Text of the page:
Forgotify, the Last Frontier: “If I Had You”

Dinah Washington led a prolific and successful career, but died before her time due to weight loss drugs.

Dinah Washington was born in Alabama in 1924 as Ruth Lee Jones, who grew up to be the most recorded black woman artist of her time. She made her debut recording at age 20 for Keynote records, performing alongside jazz greats like Milt Buckner and Joe Morris, and her first two songs made it onto the Billboard “Harlem Parade” chart. She moved over to Mercury Records a few years later, beginning a long and prolific career as one of the best jazz singers who have ever lived.

Take a listen to “If I Had You,” but make sure you grab a martini first, because that’s the best way to listen to jazz. Shaken, not stirred.

“Lord there’s nothing I couldn’t do if I had you!”

Over the course of her career, Dinah Washington recorded an immense catalogue of songs, releasing 447 tracks on 21 albums. She was the first woman to play LAs Vegas and was known for being a serious Boss when it came to music. She didn’t respect musicians who didn’t take their career seriously, and more than once got into arguments that halted recording when someone didn’t know their part. She was absolutely precise in how she presented herself to the media, preferring to be known as “Dinah the bitch” rather than as the kind, loyal, creative woman she was. She was a woman who always carried a pistol with her to defend herself, a necessity in the times of Jim Crow laws. While performing in a club in the South, she and her backing musicians were forced to escape out a bathroom window while the audience rioted and destroyed the club, because the local sheriff wouldn’t allow blacks and whites to perform on stage together.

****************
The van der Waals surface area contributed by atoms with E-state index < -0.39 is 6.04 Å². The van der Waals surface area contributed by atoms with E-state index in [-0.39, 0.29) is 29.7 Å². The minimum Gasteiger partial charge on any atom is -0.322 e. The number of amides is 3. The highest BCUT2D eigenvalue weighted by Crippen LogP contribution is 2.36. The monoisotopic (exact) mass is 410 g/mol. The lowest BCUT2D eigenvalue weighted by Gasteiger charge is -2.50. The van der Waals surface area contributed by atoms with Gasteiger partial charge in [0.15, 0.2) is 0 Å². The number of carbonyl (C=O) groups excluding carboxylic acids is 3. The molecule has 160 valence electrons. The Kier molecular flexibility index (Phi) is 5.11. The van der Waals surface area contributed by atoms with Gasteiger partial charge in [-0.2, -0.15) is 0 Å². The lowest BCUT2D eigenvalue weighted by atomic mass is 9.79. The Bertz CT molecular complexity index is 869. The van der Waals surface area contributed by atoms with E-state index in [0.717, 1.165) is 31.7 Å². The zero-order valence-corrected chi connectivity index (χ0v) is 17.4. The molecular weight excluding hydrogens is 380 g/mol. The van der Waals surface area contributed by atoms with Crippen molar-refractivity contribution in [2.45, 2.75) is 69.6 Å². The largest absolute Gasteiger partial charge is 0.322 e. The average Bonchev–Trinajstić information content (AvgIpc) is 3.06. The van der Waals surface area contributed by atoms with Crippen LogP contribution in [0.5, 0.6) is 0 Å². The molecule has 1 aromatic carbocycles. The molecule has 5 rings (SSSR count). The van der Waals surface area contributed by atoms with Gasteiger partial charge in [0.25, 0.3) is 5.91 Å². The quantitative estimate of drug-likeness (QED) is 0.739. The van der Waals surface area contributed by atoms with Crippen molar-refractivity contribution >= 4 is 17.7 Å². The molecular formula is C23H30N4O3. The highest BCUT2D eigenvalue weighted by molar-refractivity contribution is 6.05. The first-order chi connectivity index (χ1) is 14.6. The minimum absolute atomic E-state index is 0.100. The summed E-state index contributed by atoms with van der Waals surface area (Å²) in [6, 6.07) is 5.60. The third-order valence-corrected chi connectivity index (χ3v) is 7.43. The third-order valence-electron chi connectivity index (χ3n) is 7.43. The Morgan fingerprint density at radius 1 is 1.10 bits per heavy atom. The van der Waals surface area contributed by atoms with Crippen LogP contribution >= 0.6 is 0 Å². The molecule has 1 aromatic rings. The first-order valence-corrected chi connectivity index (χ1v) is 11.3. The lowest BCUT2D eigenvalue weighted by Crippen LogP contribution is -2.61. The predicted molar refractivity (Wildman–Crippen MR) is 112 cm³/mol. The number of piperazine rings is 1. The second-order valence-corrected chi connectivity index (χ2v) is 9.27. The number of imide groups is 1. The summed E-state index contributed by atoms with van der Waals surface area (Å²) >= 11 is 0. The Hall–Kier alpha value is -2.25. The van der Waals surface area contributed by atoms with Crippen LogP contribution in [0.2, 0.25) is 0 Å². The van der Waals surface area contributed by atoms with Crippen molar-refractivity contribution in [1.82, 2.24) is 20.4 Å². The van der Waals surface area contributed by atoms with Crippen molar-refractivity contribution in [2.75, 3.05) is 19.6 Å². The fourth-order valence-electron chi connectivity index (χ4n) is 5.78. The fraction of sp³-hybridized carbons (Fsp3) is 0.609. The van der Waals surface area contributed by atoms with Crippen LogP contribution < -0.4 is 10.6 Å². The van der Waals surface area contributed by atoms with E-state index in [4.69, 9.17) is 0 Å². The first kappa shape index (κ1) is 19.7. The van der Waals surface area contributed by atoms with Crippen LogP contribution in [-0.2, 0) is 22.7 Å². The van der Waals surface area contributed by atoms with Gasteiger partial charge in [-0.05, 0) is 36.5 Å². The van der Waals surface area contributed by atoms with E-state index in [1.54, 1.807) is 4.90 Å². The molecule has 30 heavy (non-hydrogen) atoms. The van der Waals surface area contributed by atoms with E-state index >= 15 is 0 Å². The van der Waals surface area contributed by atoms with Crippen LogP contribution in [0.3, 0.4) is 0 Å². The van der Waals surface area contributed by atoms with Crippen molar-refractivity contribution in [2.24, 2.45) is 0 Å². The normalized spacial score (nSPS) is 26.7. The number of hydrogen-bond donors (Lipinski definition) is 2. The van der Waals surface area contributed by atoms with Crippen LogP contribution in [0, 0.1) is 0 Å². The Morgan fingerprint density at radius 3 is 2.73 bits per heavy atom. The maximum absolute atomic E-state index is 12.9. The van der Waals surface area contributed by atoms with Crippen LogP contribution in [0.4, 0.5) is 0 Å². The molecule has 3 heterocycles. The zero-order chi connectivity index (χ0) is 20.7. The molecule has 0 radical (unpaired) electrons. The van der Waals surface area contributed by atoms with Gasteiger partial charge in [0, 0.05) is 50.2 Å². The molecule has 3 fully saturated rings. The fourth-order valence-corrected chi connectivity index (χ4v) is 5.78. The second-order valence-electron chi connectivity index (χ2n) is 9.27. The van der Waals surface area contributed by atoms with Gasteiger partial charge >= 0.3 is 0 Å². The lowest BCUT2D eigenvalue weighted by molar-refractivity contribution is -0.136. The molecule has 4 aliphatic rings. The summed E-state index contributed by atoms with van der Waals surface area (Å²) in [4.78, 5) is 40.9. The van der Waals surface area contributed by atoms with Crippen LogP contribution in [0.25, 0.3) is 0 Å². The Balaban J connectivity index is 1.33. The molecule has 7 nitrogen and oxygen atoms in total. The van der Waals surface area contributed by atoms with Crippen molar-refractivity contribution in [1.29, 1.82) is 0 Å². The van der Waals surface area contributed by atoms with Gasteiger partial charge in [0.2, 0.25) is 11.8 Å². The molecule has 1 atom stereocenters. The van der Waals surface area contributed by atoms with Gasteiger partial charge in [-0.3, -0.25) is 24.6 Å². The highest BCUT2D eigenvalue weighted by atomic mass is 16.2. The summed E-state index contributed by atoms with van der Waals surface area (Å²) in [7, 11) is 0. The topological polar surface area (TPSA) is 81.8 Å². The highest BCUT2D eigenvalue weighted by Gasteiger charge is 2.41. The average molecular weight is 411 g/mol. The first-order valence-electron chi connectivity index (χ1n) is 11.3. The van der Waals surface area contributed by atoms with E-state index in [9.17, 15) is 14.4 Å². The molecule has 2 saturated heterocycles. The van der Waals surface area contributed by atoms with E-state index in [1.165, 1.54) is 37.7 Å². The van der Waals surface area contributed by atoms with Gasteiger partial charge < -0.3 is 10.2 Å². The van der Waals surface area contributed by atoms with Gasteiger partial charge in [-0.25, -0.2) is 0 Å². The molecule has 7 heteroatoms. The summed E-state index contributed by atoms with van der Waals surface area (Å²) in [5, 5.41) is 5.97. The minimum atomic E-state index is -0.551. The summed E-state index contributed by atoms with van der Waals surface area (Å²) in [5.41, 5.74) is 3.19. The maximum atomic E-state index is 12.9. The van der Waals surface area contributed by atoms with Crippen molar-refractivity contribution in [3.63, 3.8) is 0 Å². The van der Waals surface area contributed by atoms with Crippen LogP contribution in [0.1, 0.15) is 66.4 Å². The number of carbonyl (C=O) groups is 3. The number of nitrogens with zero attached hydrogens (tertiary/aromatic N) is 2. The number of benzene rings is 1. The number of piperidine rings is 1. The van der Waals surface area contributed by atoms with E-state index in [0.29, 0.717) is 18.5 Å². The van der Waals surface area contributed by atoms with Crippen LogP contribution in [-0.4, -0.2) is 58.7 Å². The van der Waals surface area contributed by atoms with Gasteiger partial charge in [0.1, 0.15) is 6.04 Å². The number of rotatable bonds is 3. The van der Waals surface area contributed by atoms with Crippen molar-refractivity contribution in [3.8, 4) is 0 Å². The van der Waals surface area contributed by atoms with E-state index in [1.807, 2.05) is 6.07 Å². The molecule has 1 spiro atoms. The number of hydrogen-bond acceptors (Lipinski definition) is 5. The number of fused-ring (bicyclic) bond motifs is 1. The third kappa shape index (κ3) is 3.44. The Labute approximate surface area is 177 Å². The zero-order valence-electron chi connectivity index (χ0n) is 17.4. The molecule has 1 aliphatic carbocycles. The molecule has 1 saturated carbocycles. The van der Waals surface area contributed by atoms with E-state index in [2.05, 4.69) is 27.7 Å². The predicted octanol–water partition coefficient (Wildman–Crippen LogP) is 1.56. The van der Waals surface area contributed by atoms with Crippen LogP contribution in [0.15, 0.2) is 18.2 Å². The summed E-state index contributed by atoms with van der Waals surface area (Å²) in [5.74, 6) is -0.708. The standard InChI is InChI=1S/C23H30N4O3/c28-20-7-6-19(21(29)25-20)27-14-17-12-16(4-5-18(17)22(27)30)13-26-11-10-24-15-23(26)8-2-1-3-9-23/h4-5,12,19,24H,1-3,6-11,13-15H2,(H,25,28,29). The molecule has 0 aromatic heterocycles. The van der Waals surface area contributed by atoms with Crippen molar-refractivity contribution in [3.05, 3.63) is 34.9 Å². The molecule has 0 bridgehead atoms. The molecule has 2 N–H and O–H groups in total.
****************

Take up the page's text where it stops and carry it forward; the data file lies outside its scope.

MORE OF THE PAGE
The Queen of the Blues died tragically in 1963 at age 39, in the midst of a successful career. She died at home in Detroit and was found by her husband when he woke up to find her unresponsive in the morning. Some reports suggest that her death was an effect of mixing alcohol and weight reduction pills — because who cares if a hugely gifted musician dies as a result of dodgy weight loss pills, at least she was skinny in her coffin, right? She is part of a pool of premature deaths caused by weight loss, including Karen Carpenter and Cass Elliot. A tragic death and a tragic loss for the music community.

In 1993, Washington was posthumously inducted into the Rock and Roll Hall of Fame, and in the same year, the United States Postal Service released a commemorative postage stamp in her honor.

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